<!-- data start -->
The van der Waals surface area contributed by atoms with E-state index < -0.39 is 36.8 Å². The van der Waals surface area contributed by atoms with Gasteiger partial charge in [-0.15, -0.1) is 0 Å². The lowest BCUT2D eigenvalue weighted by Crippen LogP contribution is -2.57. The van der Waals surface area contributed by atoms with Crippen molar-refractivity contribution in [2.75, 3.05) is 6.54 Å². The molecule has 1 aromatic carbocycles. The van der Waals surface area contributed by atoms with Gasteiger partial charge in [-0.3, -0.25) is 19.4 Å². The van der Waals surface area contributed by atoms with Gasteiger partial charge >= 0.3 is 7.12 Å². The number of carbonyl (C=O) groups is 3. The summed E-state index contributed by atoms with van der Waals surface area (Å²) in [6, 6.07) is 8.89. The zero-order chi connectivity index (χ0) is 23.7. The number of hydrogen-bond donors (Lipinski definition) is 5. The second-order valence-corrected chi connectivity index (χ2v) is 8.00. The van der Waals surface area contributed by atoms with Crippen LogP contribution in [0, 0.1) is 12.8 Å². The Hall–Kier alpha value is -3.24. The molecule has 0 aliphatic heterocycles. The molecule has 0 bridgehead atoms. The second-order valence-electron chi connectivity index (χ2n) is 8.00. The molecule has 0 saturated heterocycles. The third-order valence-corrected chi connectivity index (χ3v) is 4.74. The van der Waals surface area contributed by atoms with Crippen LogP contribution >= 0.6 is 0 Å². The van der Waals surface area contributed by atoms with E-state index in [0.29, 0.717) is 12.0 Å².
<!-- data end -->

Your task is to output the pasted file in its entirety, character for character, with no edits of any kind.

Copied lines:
The van der Waals surface area contributed by atoms with E-state index < -0.39 is 36.8 Å². The van der Waals surface area contributed by atoms with Gasteiger partial charge in [-0.15, -0.1) is 0 Å². The lowest BCUT2D eigenvalue weighted by Crippen LogP contribution is -2.57. The van der Waals surface area contributed by atoms with Crippen molar-refractivity contribution in [2.75, 3.05) is 6.54 Å². The molecule has 1 aromatic carbocycles. The van der Waals surface area contributed by atoms with Gasteiger partial charge in [-0.3, -0.25) is 19.4 Å². The van der Waals surface area contributed by atoms with Gasteiger partial charge >= 0.3 is 7.12 Å². The number of carbonyl (C=O) groups is 3. The summed E-state index contributed by atoms with van der Waals surface area (Å²) in [6, 6.07) is 8.89. The zero-order chi connectivity index (χ0) is 23.7. The number of hydrogen-bond donors (Lipinski definition) is 5. The second-order valence-corrected chi connectivity index (χ2v) is 8.00. The van der Waals surface area contributed by atoms with Crippen LogP contribution in [0, 0.1) is 12.8 Å². The Hall–Kier alpha value is -3.24. The molecule has 0 aliphatic heterocycles. The molecule has 0 bridgehead atoms. The second-order valence-electron chi connectivity index (χ2n) is 8.00. The molecule has 0 saturated heterocycles. The third-order valence-corrected chi connectivity index (χ3v) is 4.74. The van der Waals surface area contributed by atoms with Crippen LogP contribution >= 0.6 is 0 Å². The van der Waals surface area contributed by atoms with E-state index in [0.29, 0.717) is 12.0 Å².